"Having a conscience now is a grief-soaked proposition." Stephen Jenkinson
The Department of Homeland Security has posted the latest update to a series of Privacy Impact Assessments attempting to whitewash the invasions of privacy and human rights inherent in a comprehensive system of automated facial identification of travelers.
The latest PIA reveals more than the DHS has previously admitted about the nature and scope of its planned use of automated facial ID technology.
The DHS plans to use image data aggregated from commercial surveillance systems operated by airlines and airports, as well as DHS cameras, including non-obvious cameras, to identify air travelers (including both domestic and international travelers), international ferry and cruise passengers, and travelers crossing US land borders in vehicles or on foot.
Automated identification of travelers based on facial images would be used as the basis for who is, and who is not, allowed to travel, based on travel histories and algorithmic “risk assessments” that form the US counterpart of, and predecessor to, China’s control of travel and other activities through facial recognition and “social credit” scoring.
The latest PIA makes a variety of claims about how the risks to privacy and human rights inherent in this scheme will purportedly be “mitigated”. Some of these “reassurances” are implausible, while others are already contradicted by the facts on the ground. And none of them would cure some of the ongoing violations of Federal law in current DHS practices.
Data collection and retention by travel companies: Collection of facial photos by third parties such as airlines and airport operators, when they could be collected directly by DHS, violates the Privacy Act: “Each agency that maintains a system of records shall collect information to the greatest extent practicable directly from the subject individual when the information may result in adverse determinations about an individual’s rights, benefits, and privileges under Federal programs”, which include the right to travel by Federally-licensed common carrier.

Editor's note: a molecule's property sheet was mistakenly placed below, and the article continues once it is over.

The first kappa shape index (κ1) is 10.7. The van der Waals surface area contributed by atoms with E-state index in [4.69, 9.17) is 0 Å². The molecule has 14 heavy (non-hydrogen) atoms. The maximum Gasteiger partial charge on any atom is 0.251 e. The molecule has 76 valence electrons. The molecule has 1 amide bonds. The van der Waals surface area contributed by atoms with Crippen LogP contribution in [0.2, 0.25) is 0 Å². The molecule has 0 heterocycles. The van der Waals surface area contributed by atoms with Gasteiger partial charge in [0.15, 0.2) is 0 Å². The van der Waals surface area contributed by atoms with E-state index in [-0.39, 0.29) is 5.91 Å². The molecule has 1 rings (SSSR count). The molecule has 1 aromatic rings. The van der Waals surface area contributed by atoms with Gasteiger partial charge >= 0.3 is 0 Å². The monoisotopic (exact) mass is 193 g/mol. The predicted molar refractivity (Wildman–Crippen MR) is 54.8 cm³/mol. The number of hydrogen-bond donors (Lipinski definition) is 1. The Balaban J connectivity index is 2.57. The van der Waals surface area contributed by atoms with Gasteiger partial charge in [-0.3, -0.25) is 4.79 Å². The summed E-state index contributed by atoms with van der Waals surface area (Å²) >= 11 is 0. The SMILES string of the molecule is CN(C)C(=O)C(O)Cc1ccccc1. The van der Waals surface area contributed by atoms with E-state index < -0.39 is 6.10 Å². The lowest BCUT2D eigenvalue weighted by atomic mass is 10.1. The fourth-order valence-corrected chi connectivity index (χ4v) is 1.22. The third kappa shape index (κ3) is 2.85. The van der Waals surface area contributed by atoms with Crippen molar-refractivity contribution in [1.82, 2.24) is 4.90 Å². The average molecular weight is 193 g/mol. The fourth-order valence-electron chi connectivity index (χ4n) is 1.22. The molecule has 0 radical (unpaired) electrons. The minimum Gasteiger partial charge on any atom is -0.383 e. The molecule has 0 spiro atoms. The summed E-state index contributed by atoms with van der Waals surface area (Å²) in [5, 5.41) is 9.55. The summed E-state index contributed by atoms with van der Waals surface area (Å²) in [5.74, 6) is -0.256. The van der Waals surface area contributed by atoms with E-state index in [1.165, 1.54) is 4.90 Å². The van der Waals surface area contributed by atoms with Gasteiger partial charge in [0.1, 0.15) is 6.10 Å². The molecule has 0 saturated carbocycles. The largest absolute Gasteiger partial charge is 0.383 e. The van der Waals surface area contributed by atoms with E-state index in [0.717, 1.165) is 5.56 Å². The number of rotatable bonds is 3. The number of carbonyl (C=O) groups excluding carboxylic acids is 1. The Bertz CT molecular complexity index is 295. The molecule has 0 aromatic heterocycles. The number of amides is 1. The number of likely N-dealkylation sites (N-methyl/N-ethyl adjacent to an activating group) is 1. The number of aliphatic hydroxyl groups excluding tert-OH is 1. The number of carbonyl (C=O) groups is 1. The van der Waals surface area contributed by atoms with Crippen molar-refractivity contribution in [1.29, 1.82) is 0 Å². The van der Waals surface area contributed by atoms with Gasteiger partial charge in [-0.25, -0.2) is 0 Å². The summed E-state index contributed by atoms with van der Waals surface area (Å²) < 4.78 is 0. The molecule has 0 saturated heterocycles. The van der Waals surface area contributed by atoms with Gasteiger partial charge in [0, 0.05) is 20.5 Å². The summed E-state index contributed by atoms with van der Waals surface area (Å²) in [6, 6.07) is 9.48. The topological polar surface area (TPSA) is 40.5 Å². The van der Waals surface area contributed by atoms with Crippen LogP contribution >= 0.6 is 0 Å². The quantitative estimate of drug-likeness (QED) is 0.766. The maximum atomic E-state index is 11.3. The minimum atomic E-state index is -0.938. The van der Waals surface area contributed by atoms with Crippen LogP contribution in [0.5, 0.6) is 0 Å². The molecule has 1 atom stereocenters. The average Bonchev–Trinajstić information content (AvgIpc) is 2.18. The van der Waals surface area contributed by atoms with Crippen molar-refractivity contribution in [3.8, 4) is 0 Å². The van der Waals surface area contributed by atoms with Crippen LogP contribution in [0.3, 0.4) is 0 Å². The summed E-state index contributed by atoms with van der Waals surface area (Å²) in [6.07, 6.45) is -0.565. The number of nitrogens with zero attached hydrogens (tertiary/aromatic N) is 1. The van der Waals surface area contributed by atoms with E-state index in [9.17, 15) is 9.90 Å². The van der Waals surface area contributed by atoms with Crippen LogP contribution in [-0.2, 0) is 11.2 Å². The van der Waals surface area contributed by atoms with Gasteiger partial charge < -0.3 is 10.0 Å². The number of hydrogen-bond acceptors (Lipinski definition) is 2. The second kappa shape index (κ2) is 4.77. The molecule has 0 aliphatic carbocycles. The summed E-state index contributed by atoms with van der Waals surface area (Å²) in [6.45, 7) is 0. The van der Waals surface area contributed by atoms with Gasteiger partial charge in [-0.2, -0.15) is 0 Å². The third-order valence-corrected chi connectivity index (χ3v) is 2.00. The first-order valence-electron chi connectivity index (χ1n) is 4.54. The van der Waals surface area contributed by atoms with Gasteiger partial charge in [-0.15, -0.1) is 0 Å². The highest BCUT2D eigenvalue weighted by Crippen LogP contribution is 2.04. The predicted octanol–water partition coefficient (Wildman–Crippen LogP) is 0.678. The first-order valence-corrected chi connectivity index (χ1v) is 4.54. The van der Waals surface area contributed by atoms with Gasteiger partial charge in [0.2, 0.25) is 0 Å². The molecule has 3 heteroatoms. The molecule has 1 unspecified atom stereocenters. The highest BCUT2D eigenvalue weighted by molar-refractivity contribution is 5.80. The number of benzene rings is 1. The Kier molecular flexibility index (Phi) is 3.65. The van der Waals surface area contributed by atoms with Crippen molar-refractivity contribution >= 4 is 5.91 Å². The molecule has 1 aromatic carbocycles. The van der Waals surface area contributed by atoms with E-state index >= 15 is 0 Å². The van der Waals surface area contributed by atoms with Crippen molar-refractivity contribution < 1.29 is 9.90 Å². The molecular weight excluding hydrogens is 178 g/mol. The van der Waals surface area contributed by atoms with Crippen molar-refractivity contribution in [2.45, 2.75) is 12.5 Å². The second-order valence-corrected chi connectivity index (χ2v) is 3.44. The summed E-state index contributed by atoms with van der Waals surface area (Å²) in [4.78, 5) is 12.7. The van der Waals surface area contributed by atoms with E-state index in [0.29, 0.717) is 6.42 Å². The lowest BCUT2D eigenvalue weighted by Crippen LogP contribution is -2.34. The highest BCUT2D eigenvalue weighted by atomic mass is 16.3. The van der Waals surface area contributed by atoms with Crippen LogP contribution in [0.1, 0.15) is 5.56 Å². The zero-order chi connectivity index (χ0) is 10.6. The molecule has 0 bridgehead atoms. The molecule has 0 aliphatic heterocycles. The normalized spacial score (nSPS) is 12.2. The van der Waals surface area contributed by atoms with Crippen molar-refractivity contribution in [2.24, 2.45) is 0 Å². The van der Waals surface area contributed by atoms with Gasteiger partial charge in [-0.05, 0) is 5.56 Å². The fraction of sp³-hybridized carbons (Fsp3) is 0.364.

Requiring travelers to provide information — names, ID numbers, photos, etc. — to airlines or other travel companies, as a condition of travel, gives travel companies a free ride. They gat to use this valuable personal information for their own purposes such as profiling and personalized pricing, while blaming the government for mandating its collection.
CBP is developing business requirements with its airline, airport authority, and cruise line partners that will specify that the partners must immediately delete the photos, captured for the purpose of identity verification through the TVS [Traveler Verification Service], as soon as the photos are transmitted to the TVS. In addition, any associated partner IT system must provide a method for CBP to audit compliance with this requirement.
As travel companies expand their demands for personal information as a condition of transportation, it becomes ever more important to determine what restrictions are placed on such demands by common carrier laws and by Consitutional and international provisions recognizing the right to freedom of movement and travel.
Notice and opt-out: In another attempt to ameliorate our criticism, the latest PIA claims that US citizens aren’t currently being required to submit to mug shots:
This is contrary to what we’ve observed at many airports, where line-minders (employed by airlines, airports, or unidentified third-party contractors) routinely tell arriving international travelers that they are required to show a photo receipt from one of the APC kiosks before they are allowed to approach any of the inspection stations or CBP staff.
No copies of opt-out notices are included in the PIA, and none are visible in any of the photos of mug-shot camera stations at departure gates. So far as we have seen, there are none.